When confronted with this, the designer reportedly explained that not fitting into a rack was a non-issue, because his Industrial Design was so beautiful and unique that the proud owners will want the amp to be out on the floor and visible. Righty-O. This is Home Theater, right? People usually darken the room to watch movies.

After remembering that little goof (which put that particular audio company into a tailspin, which led to desperation, which led to more bad judgment calls), I immediately thought of Volkswagen's ill-fated Phæton car project.

VW's 2005 Phæton

From 1949 to 1974, VW sold its Original Beetle compact car in the US. The Beetle was a known quantity, and it was cheap. Very cheap. A brilliant print-magazine advertising campaign jiu-jitsu'ed what might have been bugs (ha ha ha) into features.

Volkswagen then switched to liquid-cooled, front-engine cars such as the Golf and the GTI, pretty much holding onto its market share in an increasingly competitive marketplace. By 1973, VW had released a mid-sized sedan, the Passat, which was an Audi 80 sedan with a fastback and a VW badge. Over time, the Passat grew longer and larger as it went more upmarket and got more expensive. But the Passat was still at best a "midsize family car," and not a "large luxury sedan."

In the early 2000s, that really must have bugged some big-wigs at VW. VW then conceived the audacious plan of competing head-to-head with Mercedes and BMW in the Large Luxury Sedan market.

Think about that for a moment. Wasn't the VW-owned nameplate Audi already competing with Mercedes and BMW? Didn't Porsche already compete with BMW? Furthermore, by that time, VW also owned the Bentley "Large Luxury Sedan" nameplate (as well as Lamborghini and Bugatti).

So, let me get this straight. Somehow, The Deciders at VW convinced themselves (and convinced each other) that selling a V-8 Large Luxury Sedan with a base price of $65,600, and a twin-turbo AWD W12 Large Luxury Sedan with a base price of $95,600, in Volkswagen dealerships, made more sense than anything else they possibly could have done. Which, by the way, at least theoretically included imitating Toyota and Nissan by introducing a completely new brand to sell luxury cars; those others of course being Lexus and Infiniti.

Couldn't anyone at VW anticipate that, if the Phæton did become a success, it might have earned that success at least in part by being an "as good in every respect… except for name recognition and cachet" lower-priced alternative; a car that rich people would buy instead of a Bentley? (They shared an engine.) In the event, however, the Phæton was not a success.

Let me make a small confession: Circa 2005, I was a Factory-Certified Volkswagen New-Car Sales Person. The store where I worked had VW Phætons in inventory. They actually managed to sell a couple or a few (heavily discounted). I gave all of one Phæton test drive. (It amazed me, the number of people who went car shopping while tipsy. Perhaps they dreaded the experience.)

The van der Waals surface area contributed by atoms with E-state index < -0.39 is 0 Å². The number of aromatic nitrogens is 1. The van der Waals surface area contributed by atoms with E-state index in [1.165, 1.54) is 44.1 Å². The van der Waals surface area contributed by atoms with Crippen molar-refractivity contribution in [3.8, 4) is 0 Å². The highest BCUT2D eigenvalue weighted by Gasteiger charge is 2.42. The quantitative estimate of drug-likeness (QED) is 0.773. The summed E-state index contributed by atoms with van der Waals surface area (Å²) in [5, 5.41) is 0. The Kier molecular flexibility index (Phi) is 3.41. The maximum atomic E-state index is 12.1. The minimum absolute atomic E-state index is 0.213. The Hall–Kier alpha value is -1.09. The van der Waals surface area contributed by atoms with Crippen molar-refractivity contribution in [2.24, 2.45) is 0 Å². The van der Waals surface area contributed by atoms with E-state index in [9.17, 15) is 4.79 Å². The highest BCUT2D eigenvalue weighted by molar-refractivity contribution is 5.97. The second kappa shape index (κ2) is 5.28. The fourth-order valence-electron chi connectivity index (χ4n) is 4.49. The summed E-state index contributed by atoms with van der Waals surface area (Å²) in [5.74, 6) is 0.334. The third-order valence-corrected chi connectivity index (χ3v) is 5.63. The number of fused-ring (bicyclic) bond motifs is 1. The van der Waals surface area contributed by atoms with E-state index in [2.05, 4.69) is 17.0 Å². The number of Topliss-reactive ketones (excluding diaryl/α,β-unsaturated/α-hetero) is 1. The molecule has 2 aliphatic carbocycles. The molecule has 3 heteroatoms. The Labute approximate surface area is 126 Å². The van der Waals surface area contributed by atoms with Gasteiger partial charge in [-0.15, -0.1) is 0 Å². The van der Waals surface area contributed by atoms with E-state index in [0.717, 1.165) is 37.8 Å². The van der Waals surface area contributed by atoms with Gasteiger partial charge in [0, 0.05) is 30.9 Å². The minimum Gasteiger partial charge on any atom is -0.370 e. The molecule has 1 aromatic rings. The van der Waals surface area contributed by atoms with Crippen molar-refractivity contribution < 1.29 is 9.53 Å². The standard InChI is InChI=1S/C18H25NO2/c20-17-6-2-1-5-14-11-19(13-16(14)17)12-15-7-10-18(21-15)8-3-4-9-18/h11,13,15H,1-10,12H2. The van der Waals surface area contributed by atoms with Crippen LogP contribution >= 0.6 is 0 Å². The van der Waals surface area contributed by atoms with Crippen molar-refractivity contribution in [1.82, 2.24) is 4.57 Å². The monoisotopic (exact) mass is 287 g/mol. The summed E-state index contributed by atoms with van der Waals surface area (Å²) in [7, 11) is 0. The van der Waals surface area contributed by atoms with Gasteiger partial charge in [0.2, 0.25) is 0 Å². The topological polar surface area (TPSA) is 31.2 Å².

But, in the big picture, the VW Phæton was a corporate bloodbath, especially in the US. In the United States market, 1433 Phætons were sold in 2004, and 820 were sold in 2005, leading VW to announce that Phæton sales in the North American market would end after the 2006 model year. (The Phæton's new dedicated factory's production capacity was 20,000 cars a year.)

The following years were not kind to the Phæton. In 2013, The Economist mentioned the Phæton in a report on Europe's biggest loss-making cars. In 2014, Top Gear Magazine placed the Phæton on a list of "The worst cars you can buy right now."

So, how did this debacle happen?

What I was told, back in the day, was that the big shots on the VW Mothership Board of Directors chafed at driving around in, or being driven around in, VW Passats; or even the largest, nicest Audis. What the VW Board of Directors guys wanted to drive (or be driven around in), was a VW Large Luxury Sedan that was, in every way possible, even better than a Mercedes-Benz.

On paper, it looked potentially feasible; the Phæton project was awarded more than 100 design or utility patents. The Phæton embodied many "firsts" for VW: air suspension with continuous damping; adaptive radar cruise control; Torsen-based all-wheel drive; and draftless four-zone climate control. The interior woodwork was a marvel to behold.

But the Phæton was an epic failure. In 2005, the image (or the badge) did not correspond to (or, live up to) the substance. "You paid $112,000 for a Volkswagen?!"

My Sales Manager told me that the "ideal" Phæton customer would be someone like a well-off general contractor who might get looked at askance by his employees and subcontractors if he drove up to a jobsite in a Mercedes; but hardly anyone would notice a VW, however large and luxurious.

The Phæton was doomed because the only people who really felt the need to own a Phæton were VW corporate directors in Germany. Everybody else had to be sold on it, and it was a very tough sale. People would laugh in your face.